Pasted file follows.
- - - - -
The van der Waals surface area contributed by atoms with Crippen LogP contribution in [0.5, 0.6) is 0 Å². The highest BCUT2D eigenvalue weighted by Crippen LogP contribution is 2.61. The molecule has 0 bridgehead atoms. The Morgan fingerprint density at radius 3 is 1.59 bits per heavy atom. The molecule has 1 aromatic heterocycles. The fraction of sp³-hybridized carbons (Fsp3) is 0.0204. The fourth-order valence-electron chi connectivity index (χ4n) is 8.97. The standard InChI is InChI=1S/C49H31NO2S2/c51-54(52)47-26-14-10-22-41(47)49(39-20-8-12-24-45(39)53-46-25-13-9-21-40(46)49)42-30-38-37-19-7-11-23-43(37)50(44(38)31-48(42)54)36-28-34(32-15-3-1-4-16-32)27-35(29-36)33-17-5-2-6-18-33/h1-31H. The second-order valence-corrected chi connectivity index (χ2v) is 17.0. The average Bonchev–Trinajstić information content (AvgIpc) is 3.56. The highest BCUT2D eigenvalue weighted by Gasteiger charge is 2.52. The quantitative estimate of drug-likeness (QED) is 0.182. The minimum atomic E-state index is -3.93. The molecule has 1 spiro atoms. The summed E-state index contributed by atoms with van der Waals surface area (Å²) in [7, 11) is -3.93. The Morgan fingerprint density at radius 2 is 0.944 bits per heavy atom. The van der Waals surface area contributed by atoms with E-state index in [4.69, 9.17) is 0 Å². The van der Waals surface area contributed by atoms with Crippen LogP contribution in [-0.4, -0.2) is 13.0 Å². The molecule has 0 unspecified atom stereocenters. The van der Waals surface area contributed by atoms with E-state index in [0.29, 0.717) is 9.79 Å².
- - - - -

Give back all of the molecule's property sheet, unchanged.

The van der Waals surface area contributed by atoms with Crippen LogP contribution in [0.5, 0.6) is 0 Å². The highest BCUT2D eigenvalue weighted by Crippen LogP contribution is 2.61. The molecule has 0 bridgehead atoms. The Morgan fingerprint density at radius 3 is 1.59 bits per heavy atom. The molecule has 1 aromatic heterocycles. The fraction of sp³-hybridized carbons (Fsp3) is 0.0204. The fourth-order valence-electron chi connectivity index (χ4n) is 8.97. The standard InChI is InChI=1S/C49H31NO2S2/c51-54(52)47-26-14-10-22-41(47)49(39-20-8-12-24-45(39)53-46-25-13-9-21-40(46)49)42-30-38-37-19-7-11-23-43(37)50(44(38)31-48(42)54)36-28-34(32-15-3-1-4-16-32)27-35(29-36)33-17-5-2-6-18-33/h1-31H. The second-order valence-corrected chi connectivity index (χ2v) is 17.0. The average Bonchev–Trinajstić information content (AvgIpc) is 3.56. The highest BCUT2D eigenvalue weighted by Gasteiger charge is 2.52. The quantitative estimate of drug-likeness (QED) is 0.182. The minimum atomic E-state index is -3.93. The molecule has 1 spiro atoms. The summed E-state index contributed by atoms with van der Waals surface area (Å²) in [7, 11) is -3.93. The Morgan fingerprint density at radius 2 is 0.944 bits per heavy atom. The van der Waals surface area contributed by atoms with E-state index in [4.69, 9.17) is 0 Å². The van der Waals surface area contributed by atoms with Crippen LogP contribution in [-0.4, -0.2) is 13.0 Å². The molecule has 0 unspecified atom stereocenters. The van der Waals surface area contributed by atoms with E-state index in [0.29, 0.717) is 9.79 Å².